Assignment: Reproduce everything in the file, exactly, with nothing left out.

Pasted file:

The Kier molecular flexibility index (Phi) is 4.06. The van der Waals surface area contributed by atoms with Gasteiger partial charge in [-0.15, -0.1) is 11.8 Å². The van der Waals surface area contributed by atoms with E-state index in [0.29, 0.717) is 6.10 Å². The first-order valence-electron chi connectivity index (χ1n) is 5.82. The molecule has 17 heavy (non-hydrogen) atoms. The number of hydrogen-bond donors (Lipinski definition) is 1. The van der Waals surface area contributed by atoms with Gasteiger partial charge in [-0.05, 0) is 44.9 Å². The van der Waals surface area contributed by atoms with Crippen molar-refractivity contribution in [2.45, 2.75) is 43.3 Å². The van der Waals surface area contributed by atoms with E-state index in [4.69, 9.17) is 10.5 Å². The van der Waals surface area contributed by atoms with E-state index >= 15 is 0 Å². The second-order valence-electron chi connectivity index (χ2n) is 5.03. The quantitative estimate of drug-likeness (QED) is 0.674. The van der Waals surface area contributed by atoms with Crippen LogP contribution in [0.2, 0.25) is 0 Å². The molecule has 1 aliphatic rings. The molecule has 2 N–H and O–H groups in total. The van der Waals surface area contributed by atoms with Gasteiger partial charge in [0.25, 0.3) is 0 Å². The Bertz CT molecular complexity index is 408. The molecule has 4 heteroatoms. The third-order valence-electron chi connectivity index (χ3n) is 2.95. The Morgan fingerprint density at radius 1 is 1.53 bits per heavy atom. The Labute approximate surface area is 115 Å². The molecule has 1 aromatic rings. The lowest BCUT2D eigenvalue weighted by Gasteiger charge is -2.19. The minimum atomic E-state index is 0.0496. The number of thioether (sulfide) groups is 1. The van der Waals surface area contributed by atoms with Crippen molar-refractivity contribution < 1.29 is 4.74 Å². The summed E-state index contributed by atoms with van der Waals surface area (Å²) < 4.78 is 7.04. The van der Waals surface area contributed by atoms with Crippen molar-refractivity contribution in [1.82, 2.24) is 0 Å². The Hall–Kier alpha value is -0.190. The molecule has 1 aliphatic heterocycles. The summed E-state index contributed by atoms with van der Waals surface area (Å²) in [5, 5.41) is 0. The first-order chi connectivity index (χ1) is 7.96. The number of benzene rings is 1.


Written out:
The Kier molecular flexibility index (Phi) is 4.06. The van der Waals surface area contributed by atoms with Gasteiger partial charge in [-0.15, -0.1) is 11.8 Å². The van der Waals surface area contributed by atoms with E-state index in [0.29, 0.717) is 6.10 Å². The first-order valence-electron chi connectivity index (χ1n) is 5.82. The molecule has 17 heavy (non-hydrogen) atoms. The number of hydrogen-bond donors (Lipinski definition) is 1. The van der Waals surface area contributed by atoms with Gasteiger partial charge in [-0.05, 0) is 44.9 Å². The van der Waals surface area contributed by atoms with Crippen molar-refractivity contribution in [2.45, 2.75) is 43.3 Å². The van der Waals surface area contributed by atoms with E-state index in [4.69, 9.17) is 10.5 Å². The van der Waals surface area contributed by atoms with E-state index >= 15 is 0 Å². The second-order valence-electron chi connectivity index (χ2n) is 5.03. The quantitative estimate of drug-likeness (QED) is 0.674. The van der Waals surface area contributed by atoms with Crippen LogP contribution in [0.2, 0.25) is 0 Å². The molecule has 1 aliphatic rings. The molecule has 2 N–H and O–H groups in total. The van der Waals surface area contributed by atoms with Gasteiger partial charge in [0.25, 0.3) is 0 Å². The Bertz CT molecular complexity index is 408. The molecule has 4 heteroatoms. The third-order valence-electron chi connectivity index (χ3n) is 2.95. The Morgan fingerprint density at radius 1 is 1.53 bits per heavy atom. The Labute approximate surface area is 115 Å². The molecule has 1 aromatic rings. The lowest BCUT2D eigenvalue weighted by Gasteiger charge is -2.19. The minimum atomic E-state index is 0.0496. The number of thioether (sulfide) groups is 1. The van der Waals surface area contributed by atoms with Crippen molar-refractivity contribution < 1.29 is 4.74 Å². The summed E-state index contributed by atoms with van der Waals surface area (Å²) < 4.78 is 7.04. The van der Waals surface area contributed by atoms with Crippen molar-refractivity contribution in [1.82, 2.24) is 0 Å². The Hall–Kier alpha value is -0.190. The molecule has 1 aliphatic heterocycles. The summed E-state index contributed by atoms with van der Waals surface area (Å²) in [5, 5.41) is 0. The first-order chi connectivity index (χ1) is 7.96. The number of benzene rings is 1.